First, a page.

MPs quash senators’ push for oversight fund

Wednesday March 18 2020
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Members of Parliament in a session on November 21, 2018. MPs have slammed the brakes on senators’ push for cash for a county monitoring kitty. PHOTO | FILE | NATION MEDIA GROUP

By DAVID MWERE

The National Assembly has quashed Sh500 million meant for a Senate county oversight kitty, dealing a blow to senators’ quest to monitor the expenditures of regional governments.

In the supplementary budget passed Wednesday, MPs also voted to have county oversight resources disbursed through local offices in the next financial year that starts on July 1, 2019.

The money had been allocated in the current financial year under the Senate Affairs Programme, but a lack of regulations meant that it could not be spent, with only 19 days left before the end of the fiscal year.

Senators have been pushing for the allocation after the National Assembly last year shot down a proposal to establish a Sh2 billion monitoring and evaluation fund.

REVENUE SHARING

Senators say they need the money to undertake county expenditure reviews, among other things.

They also want to track and monitor development activities and audit development projects.

The decision to wipe out the fund comes as the National Assembly and Senate are engaged in a push-and-pull over the formula for sharing funds between the national government and counties.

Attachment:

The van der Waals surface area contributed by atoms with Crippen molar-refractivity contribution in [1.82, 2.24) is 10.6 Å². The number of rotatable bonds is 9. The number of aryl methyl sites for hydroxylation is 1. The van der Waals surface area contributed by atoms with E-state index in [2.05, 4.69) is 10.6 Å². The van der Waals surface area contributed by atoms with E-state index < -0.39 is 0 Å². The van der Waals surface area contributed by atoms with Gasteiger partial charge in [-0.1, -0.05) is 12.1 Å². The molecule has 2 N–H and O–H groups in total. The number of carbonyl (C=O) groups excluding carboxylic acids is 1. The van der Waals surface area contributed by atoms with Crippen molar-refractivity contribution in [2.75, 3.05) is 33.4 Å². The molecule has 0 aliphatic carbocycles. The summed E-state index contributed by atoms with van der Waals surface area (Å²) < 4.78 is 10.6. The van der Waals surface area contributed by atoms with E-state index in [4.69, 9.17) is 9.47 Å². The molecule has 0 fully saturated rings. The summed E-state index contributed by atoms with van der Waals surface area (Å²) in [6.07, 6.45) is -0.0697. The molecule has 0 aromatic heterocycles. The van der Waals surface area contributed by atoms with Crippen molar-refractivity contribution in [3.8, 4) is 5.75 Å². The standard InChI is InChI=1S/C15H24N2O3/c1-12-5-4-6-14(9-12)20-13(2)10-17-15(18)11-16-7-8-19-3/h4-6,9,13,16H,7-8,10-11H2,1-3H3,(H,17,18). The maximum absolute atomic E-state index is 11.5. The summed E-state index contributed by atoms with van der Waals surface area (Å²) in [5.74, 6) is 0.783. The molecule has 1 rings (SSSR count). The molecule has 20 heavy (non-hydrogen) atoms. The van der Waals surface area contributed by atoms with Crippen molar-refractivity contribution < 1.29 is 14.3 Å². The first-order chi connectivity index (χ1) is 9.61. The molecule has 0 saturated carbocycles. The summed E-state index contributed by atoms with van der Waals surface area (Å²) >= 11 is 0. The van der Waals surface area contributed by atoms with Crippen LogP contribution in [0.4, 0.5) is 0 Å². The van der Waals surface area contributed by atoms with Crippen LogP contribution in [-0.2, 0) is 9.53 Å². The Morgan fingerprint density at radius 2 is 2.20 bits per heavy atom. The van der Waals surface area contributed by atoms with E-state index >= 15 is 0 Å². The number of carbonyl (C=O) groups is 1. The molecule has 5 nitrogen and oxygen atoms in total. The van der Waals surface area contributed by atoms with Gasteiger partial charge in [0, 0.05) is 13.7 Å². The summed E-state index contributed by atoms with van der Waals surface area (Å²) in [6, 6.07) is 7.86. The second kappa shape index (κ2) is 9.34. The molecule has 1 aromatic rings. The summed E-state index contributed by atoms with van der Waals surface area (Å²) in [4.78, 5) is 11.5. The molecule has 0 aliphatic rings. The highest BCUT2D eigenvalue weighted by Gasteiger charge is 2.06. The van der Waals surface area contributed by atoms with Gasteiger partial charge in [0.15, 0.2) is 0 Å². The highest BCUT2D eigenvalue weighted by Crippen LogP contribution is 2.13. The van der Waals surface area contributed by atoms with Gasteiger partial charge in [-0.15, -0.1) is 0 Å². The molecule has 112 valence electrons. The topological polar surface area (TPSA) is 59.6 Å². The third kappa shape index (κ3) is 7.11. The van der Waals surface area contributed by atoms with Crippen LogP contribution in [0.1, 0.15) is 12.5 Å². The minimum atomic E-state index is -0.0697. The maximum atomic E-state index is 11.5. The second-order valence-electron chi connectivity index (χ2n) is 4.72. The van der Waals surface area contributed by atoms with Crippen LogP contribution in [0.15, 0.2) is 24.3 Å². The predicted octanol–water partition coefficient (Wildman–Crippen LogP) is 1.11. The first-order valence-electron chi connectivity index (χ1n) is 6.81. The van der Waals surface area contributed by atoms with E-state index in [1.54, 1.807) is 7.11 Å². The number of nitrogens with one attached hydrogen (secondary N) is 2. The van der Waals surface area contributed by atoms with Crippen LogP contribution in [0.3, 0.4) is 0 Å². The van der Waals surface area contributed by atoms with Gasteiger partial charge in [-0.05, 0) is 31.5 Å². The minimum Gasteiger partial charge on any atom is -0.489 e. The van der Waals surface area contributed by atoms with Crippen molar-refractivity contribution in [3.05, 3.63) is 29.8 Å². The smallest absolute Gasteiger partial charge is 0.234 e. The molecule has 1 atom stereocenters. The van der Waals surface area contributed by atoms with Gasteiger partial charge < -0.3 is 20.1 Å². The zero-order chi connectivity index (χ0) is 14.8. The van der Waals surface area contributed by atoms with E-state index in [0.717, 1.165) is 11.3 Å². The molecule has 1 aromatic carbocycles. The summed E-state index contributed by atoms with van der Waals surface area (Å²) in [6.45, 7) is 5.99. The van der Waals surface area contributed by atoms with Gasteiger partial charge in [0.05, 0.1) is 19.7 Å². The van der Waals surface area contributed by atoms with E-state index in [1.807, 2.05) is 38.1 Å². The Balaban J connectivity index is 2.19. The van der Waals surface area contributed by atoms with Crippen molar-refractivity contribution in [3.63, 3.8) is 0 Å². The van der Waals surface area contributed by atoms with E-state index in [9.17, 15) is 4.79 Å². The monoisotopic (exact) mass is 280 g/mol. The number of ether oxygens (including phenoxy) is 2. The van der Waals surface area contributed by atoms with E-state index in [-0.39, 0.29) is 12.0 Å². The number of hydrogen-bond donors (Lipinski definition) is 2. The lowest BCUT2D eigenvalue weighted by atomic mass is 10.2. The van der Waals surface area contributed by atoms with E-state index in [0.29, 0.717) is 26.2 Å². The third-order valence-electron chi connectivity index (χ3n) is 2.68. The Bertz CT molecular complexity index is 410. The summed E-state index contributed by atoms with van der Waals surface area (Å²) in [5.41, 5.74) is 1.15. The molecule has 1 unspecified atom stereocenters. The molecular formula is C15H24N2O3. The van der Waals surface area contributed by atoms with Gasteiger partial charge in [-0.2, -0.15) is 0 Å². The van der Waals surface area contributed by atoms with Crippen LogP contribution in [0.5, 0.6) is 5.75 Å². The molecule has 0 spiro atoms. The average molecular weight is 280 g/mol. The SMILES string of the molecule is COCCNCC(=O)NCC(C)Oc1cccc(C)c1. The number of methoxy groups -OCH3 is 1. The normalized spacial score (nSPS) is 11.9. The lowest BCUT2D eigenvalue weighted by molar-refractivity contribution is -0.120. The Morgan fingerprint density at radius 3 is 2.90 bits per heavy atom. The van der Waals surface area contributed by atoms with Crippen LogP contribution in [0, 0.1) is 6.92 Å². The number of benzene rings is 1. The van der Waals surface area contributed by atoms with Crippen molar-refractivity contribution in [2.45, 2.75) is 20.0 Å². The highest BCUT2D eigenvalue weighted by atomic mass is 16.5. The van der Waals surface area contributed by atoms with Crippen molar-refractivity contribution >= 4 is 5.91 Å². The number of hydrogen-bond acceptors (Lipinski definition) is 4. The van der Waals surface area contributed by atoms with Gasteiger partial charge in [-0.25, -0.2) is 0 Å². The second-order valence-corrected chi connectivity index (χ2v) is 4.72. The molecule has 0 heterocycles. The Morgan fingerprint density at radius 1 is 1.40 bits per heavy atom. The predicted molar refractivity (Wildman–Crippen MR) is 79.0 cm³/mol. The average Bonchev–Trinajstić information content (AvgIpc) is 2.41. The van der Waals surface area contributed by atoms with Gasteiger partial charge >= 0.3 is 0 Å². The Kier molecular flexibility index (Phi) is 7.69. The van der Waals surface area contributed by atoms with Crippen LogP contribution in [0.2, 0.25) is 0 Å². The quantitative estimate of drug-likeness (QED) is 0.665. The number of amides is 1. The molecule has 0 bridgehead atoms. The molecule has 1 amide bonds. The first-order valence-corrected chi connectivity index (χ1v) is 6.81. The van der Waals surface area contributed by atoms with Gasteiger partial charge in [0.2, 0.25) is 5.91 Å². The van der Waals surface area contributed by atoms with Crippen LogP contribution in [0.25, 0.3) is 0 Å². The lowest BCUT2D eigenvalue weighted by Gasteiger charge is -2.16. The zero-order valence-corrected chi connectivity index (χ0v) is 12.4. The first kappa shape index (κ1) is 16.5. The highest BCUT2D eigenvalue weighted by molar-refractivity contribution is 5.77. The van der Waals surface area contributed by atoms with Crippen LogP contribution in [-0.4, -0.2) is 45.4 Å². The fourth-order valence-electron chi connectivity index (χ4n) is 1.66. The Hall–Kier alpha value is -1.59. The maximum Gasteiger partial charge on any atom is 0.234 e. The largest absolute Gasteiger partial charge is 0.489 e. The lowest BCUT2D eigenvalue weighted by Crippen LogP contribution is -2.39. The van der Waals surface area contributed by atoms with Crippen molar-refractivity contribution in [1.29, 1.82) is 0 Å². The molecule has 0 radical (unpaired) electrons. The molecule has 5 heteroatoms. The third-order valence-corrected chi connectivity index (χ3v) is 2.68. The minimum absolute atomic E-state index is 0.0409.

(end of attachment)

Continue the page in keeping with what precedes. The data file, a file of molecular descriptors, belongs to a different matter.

In the 2019 Division of Revenue Bill, whereas the National Assembly wants counties to get Sh316 billion, the Senate proposes Sh326 billion. A compromise is being negotiated by a special committee.

This is not the first time MPs are slamming brakes on senators’ push for cash for a county monitoring kitty.

Last year they shot down the Public Finance (Senate Monitoring and Evaluation) Regulations 2018 that sought to establish the fund.

GROWTH FUNDS

Had the MPs approved the regulations, senators would have become the third set of lawmakers to control allocations from the national government after the 290 MPs and 47 county woman representatives.

The Constitution provides for only two levels — the national and county governments — but the 290 MPs allocated themselves the National Government-Constituency Development Fund (NG-CDF), with each controlling Sh100 million.

The woman representatives have the National Government Affirmative Action Fund and each controls Sh7 million allocated to each constituency in their respective counties.

The Nairobi woman representative, for instance, directly manages Sh119 million for the 17 constituencies in the city, while Lamu and Isiolo representatives each control Sh14 million for the two constituencies in each of the two counties.